The CCRadio plus also has many features that you don’t find on a standard radio. It has a large LED display that displays a clock, tuner, signal strength, battery life and other things. In addition to picking up FM, the Telescopic whip antenna also picks up TV and Weather Band. Another great feature is the external AM antenna connectors. In case the internal AM antenna is not good enough for your location, you can use an external AM antenna. There is also an AUX in for a cd or tape player and a Line Out without volume control for hooking the CCRadio Plus to a stereo or recorder. There also is a timer activated jack which is for use with a recorder that has a timer activated switch. You would use this switch if you wanted to do a timed recording. It is used in conjunction with the LINE OUT jack. There are two small jacks in the back that you may use for an LED light and a solar charger. You must purchase both of these separately, but they can extend the usefulness of the device when used. If you purchase the LED light it will run off either the batteries or AC power from the radio. The solar charger is a 6V DC Charging Circuit which can be used to charge Ni Cad batteries.
Above the LED display is a small key that lists the bands that you can listen to and the frequencies that each band can receive. For example, it lists FM and under that it shows 87.5 – 108.0 MHz, AM is 520 – 1710 kHz, TV is 2 – 13 Ch and WX (weather) is 162.4 – 162.55 MHz. This is good for knowing what you can expect from the different bands. The only problem is that the weather is actually in channels like TV. So instead of 162.4 – 162.55 MHz, it should say 1 – 7 Ch.
The Weather Alert has its own settings. There is a button located on the top of the radio that cycles through the weather bands settings. You must hold down the button for two seconds to move to a new setting. The first setting is a small flashing alert on the LED screen. If there is a weather alert you will see the icon flash. The second setting will flash a red light on the top of the radio and automatically turn the radio into the weather station when an alert is issued. The third setting is a siren that will sound for up to one minute unless you press a button. When you press that button the siren will turn off and the radio will tune into the weather station.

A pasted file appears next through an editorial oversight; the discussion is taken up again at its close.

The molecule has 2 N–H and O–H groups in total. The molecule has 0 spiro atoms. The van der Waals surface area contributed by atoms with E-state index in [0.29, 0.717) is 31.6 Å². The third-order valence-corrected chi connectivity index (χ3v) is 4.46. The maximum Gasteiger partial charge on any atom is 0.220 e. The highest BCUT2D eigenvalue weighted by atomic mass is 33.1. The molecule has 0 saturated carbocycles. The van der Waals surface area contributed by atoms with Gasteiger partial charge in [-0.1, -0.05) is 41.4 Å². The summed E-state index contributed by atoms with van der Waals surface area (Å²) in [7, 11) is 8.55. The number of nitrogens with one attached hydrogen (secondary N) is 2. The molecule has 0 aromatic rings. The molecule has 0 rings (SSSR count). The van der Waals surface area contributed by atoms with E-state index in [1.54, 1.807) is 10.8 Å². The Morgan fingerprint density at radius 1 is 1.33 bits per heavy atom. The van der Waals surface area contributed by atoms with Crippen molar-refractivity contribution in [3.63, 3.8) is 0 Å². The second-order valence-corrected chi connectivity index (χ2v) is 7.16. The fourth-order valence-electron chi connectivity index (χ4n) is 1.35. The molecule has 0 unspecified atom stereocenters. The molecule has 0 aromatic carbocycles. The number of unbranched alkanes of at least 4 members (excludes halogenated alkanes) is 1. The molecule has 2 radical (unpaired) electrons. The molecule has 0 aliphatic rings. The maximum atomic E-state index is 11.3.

The TV stations are nice. If you don’t have access to a portable TV you can use the radio to tune into the local channels 2-13. They match up with what is broadcast on the TV just without the picture. This can be nice to hear local news, weather and traffic announcements.
One other really nice design feature is the lock. When turned on, this will lock all the controls and buttons except the volume, the base and treble controls. This keeps you from accidentally turning it off or tuning it to another station. I found this useful because I would sometimes accidentally bump the tuner dial, and because it is so sensitive, it would change the station.
In case you don’t like the dial tuner on the side, the radio also has an up and
down button on the front that will tune just like the dial.
The AM antenna is a really simple design. The two main components (antenna and tuner) are both black and rectangular. You don’t get a choice of colors like you do with the CCRadio. The antenna itself has two connectors. One is for the extension cord that connects to the tuner and the other is a ground port where you can ground the antenna by hooking it to something that goes into the ground. Grounding it is only useful if you have the antenna mounted outside.
The tuner control has a couple more connectors and two dials. The connectors are for the extension cable from the antenna, a power cable and an output to the radio. The two dials are for tuning the antenna. The bottom dial is an on/off switch and course tuning dial. The top dial is for fine tuning.
The biggest test as far a performance goes is the AM reception. C.Crane makes the claim that this radio has the most powerful AM antenna in a radio its size. So I put it to the test. Since this radio will most likely be used indoors in an office setting that is where I tested it. I also tested another radio (Phillips AZ1210) that I have so that I can compare them. With the Phillips I could not pick up any reception at all. The CCRadio Plus was not much better. I made some sound recording for the CCRadio and Philips radio click on them to hear what they sounded like without the antenna. I tried moving both radios around in my office but because I was not right next to a window I was unable to get any good reception.